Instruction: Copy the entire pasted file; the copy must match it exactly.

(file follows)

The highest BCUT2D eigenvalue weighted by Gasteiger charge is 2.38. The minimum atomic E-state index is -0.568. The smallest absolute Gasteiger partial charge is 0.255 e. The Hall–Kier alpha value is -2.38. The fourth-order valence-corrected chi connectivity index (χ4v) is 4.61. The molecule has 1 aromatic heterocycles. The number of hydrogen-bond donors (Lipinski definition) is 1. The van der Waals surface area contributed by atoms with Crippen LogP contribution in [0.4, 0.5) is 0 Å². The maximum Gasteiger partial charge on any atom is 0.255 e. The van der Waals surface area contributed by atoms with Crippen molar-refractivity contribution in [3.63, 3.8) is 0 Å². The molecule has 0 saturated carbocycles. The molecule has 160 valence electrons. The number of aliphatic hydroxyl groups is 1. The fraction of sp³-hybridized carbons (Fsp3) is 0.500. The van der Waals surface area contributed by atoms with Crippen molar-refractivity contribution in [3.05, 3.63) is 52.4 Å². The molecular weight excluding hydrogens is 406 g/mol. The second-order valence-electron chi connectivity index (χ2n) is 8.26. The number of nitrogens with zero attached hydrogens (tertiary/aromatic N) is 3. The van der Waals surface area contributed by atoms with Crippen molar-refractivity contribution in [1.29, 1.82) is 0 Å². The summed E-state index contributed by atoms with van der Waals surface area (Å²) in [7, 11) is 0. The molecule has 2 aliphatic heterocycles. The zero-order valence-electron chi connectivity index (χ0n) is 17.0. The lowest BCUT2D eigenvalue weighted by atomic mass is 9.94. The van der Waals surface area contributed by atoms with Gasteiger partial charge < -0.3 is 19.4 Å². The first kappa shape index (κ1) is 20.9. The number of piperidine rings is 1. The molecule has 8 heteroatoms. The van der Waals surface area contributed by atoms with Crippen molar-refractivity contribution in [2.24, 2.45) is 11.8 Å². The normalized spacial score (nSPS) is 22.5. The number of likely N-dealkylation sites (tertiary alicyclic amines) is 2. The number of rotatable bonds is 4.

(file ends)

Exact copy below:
The highest BCUT2D eigenvalue weighted by Gasteiger charge is 2.38. The minimum atomic E-state index is -0.568. The smallest absolute Gasteiger partial charge is 0.255 e. The Hall–Kier alpha value is -2.38. The fourth-order valence-corrected chi connectivity index (χ4v) is 4.61. The molecule has 1 aromatic heterocycles. The number of hydrogen-bond donors (Lipinski definition) is 1. The van der Waals surface area contributed by atoms with Crippen LogP contribution in [0.4, 0.5) is 0 Å². The maximum Gasteiger partial charge on any atom is 0.255 e. The van der Waals surface area contributed by atoms with Crippen molar-refractivity contribution in [3.63, 3.8) is 0 Å². The molecule has 0 saturated carbocycles. The molecule has 160 valence electrons. The number of aliphatic hydroxyl groups is 1. The fraction of sp³-hybridized carbons (Fsp3) is 0.500. The van der Waals surface area contributed by atoms with Crippen molar-refractivity contribution in [3.05, 3.63) is 52.4 Å². The molecular weight excluding hydrogens is 406 g/mol. The second-order valence-electron chi connectivity index (χ2n) is 8.26. The number of nitrogens with zero attached hydrogens (tertiary/aromatic N) is 3. The van der Waals surface area contributed by atoms with Crippen molar-refractivity contribution in [1.29, 1.82) is 0 Å². The summed E-state index contributed by atoms with van der Waals surface area (Å²) in [7, 11) is 0. The molecule has 2 aliphatic heterocycles. The zero-order valence-electron chi connectivity index (χ0n) is 17.0. The lowest BCUT2D eigenvalue weighted by atomic mass is 9.94. The van der Waals surface area contributed by atoms with Gasteiger partial charge < -0.3 is 19.4 Å². The first kappa shape index (κ1) is 20.9. The number of piperidine rings is 1. The molecule has 8 heteroatoms. The van der Waals surface area contributed by atoms with Crippen molar-refractivity contribution in [2.24, 2.45) is 11.8 Å². The normalized spacial score (nSPS) is 22.5. The number of likely N-dealkylation sites (tertiary alicyclic amines) is 2. The number of rotatable bonds is 4.